Join order aborted2: cost > best plan cost
Join order[18]:  C[C]#3  A[A]#1  B[B]#2  D[D]#0
Join order aborted2: cost > best plan cost
Join order[19]:  C[C]#3  B[B]#2  D[D]#0  A[A]#1
Join order aborted2: cost > best plan cost

Oracle has considerd 19 possible join orders (out of a maximum of 24 (= 4!). In theory we should see 6 plans starting with wach of the 4 tables. In fact we we that the optimizer’s first choice started with table D, producing 6 join orders, then switched to starting with table A, producing only 5 join orders.

The “missing” order is (A, B, C, D) which should have appeared between join orders 9 and 10. If we check the trace file in more detail we’ll see that the optimizer aborted after calculation the join from A to B because the cost had already exceeded the “Best so far” by then so it didn’t carry on to calculate the cost going on to D. Clearly , then, there was no point in considering any other order that starting with (A, B) hence the absence of (A, B, C, D).

I’ve highlighted all the join orders where the optimizer didn’t abort. The “Best so far” line that I have reported (for ease of searching and reporting) is misleading – it’s only the cost of the first table in join order, this is what the 4 non-aborted summaries look like:

egrep -A+3 -e"Best so far" or21_ora_15956.trc

Best so far:  Table#: 0  cost: 25.752439  card: 100.000000  bytes: 1800.000000
              Table#: 1  cost: 51.767478  card: 10000.000000  bytes: 400000.000000
              Table#: 2  cost: 30137.036118  card: 20000.000000  bytes: 1080000.000000
              Table#: 3  cost: 30163.548157  card: 20000.000000  bytes: 1380000.000000
--
Best so far:  Table#: 0  cost: 25.752439  card: 100.000000  bytes: 1800.000000
              Table#: 1  cost: 51.767478  card: 10000.000000  bytes: 400000.000000
              Table#: 3  cost: 78.079517  card: 10000.000000  bytes: 550000.000000
              Table#: 2  cost: 30163.348157  card: 20000.000000  bytes: 1380000.000000
--
Best so far:  Table#: 0  cost: 25.752439  card: 100.000000  bytes: 1800.000000
              Table#: 2  cost: 2483.956340  card: 1000000.000000  bytes: 32000000.000000
              Table#: 1  cost: 2530.068379  card: 20000.000000  bytes: 1080000.000000
              Table#: 3  cost: 2556.580418  card: 20000.000000  bytes: 1380000.000000
--
Best so far:  Table#: 2  cost: 25.692039  card: 10000.000000  bytes: 140000.000000
              Table#: 1  cost: 52.204078  card: 20000.000000  bytes: 720000.000000
              Table#: 0  cost: 78.479517  card: 20000.000000  bytes: 1080000.000000
              Table#: 3  cost: 104.991556  card: 20000.000000  bytes: 1380000.000000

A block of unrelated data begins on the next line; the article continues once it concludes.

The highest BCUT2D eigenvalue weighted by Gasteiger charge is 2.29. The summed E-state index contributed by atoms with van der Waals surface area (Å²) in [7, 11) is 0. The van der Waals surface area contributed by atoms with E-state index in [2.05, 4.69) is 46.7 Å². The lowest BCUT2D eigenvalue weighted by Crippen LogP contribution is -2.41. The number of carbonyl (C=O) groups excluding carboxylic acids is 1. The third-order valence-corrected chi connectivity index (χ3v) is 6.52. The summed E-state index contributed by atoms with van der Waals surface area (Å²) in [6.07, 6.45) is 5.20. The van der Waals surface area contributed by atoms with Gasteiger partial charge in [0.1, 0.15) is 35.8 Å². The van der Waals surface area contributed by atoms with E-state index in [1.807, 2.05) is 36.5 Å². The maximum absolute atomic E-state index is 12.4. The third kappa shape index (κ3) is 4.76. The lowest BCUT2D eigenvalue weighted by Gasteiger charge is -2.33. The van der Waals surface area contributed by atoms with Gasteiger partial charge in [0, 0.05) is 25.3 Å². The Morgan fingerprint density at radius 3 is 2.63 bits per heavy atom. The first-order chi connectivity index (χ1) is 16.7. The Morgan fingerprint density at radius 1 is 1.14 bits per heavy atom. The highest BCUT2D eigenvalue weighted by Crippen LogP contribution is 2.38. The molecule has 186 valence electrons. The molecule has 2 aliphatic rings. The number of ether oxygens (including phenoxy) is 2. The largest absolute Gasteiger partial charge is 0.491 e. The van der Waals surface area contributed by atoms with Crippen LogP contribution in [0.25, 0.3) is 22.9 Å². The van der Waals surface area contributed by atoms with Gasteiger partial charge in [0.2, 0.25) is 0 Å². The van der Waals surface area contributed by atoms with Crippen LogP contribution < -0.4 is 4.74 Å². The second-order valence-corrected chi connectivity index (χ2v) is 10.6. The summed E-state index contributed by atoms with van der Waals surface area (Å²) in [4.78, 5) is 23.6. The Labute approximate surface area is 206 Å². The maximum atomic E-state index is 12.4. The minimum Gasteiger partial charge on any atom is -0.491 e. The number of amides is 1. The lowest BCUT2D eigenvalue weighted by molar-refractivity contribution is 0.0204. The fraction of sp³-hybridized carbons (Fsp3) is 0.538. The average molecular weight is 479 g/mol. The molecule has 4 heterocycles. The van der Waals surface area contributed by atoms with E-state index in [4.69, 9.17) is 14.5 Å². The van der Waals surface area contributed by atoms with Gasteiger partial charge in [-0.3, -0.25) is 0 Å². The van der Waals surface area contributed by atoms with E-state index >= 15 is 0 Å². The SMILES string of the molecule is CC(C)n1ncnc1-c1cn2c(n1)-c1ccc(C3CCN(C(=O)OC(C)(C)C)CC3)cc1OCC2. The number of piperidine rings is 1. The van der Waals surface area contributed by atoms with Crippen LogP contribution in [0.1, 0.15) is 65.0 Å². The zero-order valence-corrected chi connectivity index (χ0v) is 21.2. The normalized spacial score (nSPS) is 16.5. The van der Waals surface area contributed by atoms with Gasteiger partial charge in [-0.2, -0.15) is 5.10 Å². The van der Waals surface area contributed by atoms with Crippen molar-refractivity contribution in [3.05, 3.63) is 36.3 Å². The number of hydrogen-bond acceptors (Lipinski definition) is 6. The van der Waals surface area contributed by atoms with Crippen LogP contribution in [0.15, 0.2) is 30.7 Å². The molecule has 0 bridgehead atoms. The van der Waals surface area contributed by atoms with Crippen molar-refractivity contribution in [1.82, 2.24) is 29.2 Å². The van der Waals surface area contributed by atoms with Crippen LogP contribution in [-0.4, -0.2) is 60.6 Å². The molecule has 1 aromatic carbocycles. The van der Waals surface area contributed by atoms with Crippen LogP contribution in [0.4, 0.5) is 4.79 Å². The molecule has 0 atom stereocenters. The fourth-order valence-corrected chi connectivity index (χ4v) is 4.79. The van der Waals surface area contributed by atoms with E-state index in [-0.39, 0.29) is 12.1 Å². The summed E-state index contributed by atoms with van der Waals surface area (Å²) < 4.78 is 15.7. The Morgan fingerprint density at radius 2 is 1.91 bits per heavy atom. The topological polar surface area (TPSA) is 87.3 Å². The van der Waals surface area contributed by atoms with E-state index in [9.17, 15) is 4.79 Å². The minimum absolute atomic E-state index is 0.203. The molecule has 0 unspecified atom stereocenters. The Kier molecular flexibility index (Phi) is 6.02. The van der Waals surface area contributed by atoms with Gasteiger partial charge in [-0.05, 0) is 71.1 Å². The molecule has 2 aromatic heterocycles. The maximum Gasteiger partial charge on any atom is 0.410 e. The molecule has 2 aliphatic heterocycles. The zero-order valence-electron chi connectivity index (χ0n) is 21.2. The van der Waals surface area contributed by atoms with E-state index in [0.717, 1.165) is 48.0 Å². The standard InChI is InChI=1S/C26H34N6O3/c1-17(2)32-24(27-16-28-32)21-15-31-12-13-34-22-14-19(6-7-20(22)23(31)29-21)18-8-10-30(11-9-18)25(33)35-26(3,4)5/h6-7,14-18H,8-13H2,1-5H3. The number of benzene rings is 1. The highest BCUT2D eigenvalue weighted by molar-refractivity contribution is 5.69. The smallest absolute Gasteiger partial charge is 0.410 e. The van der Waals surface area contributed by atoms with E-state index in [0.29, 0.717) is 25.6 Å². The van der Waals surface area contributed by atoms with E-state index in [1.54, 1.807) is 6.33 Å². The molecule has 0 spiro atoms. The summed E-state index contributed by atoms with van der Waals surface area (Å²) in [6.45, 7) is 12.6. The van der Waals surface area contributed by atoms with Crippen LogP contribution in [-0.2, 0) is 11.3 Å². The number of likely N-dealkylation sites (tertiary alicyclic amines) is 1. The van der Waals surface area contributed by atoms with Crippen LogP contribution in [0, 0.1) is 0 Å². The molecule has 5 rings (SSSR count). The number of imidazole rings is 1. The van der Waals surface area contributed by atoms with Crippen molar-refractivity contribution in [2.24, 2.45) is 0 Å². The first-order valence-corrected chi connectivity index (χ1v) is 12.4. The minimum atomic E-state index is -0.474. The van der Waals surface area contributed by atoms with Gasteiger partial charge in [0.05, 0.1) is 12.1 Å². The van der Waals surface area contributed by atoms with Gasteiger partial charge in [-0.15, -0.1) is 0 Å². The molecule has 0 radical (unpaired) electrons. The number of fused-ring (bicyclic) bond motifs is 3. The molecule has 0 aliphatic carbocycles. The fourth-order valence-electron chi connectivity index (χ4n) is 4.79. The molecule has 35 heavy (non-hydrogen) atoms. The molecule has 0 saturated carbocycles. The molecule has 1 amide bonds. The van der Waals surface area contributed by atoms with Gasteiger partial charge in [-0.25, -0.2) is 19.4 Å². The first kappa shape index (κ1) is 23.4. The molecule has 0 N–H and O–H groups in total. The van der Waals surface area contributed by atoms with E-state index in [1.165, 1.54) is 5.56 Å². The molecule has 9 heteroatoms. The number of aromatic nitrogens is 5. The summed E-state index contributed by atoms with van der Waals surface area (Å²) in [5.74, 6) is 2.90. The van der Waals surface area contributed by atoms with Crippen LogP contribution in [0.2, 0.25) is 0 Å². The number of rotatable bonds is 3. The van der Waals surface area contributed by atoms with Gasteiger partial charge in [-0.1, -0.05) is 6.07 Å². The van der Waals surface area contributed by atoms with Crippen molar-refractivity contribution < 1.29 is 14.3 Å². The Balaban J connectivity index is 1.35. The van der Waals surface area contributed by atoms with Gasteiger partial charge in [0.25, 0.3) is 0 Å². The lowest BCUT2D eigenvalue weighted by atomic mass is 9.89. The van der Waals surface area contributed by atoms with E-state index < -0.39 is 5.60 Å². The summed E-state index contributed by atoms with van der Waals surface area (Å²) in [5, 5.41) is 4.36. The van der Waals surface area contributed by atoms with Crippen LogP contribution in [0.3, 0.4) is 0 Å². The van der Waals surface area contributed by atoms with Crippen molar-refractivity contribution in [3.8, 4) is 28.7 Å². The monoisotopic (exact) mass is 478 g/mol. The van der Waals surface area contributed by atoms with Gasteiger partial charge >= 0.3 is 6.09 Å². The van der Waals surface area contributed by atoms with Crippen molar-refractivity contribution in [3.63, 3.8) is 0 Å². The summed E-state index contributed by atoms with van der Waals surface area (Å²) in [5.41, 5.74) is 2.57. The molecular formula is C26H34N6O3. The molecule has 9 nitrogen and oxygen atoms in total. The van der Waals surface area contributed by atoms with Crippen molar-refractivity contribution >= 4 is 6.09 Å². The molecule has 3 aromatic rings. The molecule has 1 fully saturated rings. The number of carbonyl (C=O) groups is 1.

As you can see, when we start with (B A) the estimated cost drops dramatically.

Now that we’ve see that Oracle looks at many (though not a completely exhaustive set of) plans on the way to the one it picks the thing we need to do (in theory) is check that for every single calculation where B is “the next table”, Oracle obeys our hint. Each time the optimizer join “the next” table it usually considers the cost of a Nested Loop, a Sort Merge, and a Hash Join in that order; if the optimizer is obeying the hint it will only consider the nested loop join. Here’s a suitable call to egrep with the first four join orders::

egrep -e "^Join order" -e "^Now joining" -e"^NL Join" -e"^SM Join" -e"^HA Join" or21_ora_15956.trc

Join order[1]:  D[D]#0  A[A]#1  B[B]#2  C[C]#3
Now joining: A[A]#1
NL Join
SM Join
SM Join (with index on outer)
HA Join
Now joining: B[B]#2
NL Join
Now joining: C[C]#3
NL Join
SM Join
HA Join

Join order[2]:  D[D]#0  A[A]#1  C[C]#3  B[B]#2
Now joining: C[C]#3
NL Join
SM Join
HA Join
Now joining: B[B]#2
NL Join

Join order[3]:  D[D]#0  B[B]#2  A[A]#1  C[C]#3
Now joining: B[B]#2
NL Join
Now joining: A[A]#1
NL Join
SM Join
HA Join
Now joining: C[C]#3
NL Join
SM Join
HA Join

Join order[4]:  D[D]#0  B[B]#2  C[C]#3  A[A]#1
Now joining: C[C]#3
NL Join
Join order aborted2: cost > best plan cost


As you can see, the only join considered when “Now joining” B is a nested loop join; for all other tables the three possible joins (and sometimes two variants of the Sort Merge join) are evaluated.

You may also notice another of the clever strategies the optimizer uses to minimise its workload. On the second join order the optimizer goes straight to “Now joining C” because it has remembered the result of joining A from the previous join order.

This is only a very simple example and analysis, but I hope it’s given you some idea of how the optimizer works, and how clever it tries to be about minimising the work; and how it can obey a hint while still producing an execution plan that appears to have ignored the hint.

3 Comments »

  1. Thanks for your reply. Learned a lot from your posts.

    Comment by Winter — November 1, 2021 @ 3:36 am GMT Nov 1,2021 | Reply

  2. If there is a join order A->B->C->D, with “no_swap_join_inputs()” enabled on all tables, we can only get the a join order ((A->B) ->C)->D. I mean that the executor could not execute the join in the order like (A->(B->C))->D. Is this true?

    Comment by Winter — November 1, 2021 @ 3:50 am GMT Nov 1,2021 | Reply

    • Winter,

      Thanks for the comment.

      The best answer I can give to your question is in a note I wrote about 10 years ago which was about 4 tables and 3 hash joins and the significance of the [no_]swap_join_inputs() hint. The quick answer to your question is yes. (Assuming you’ve forced the join order with the hint leading(a b c d).

      Regards
      Jonathan Lewis

      Comment by Jonathan Lewis — November 5, 2021 @ 9:37 am GMT Nov 5,2021 | Reply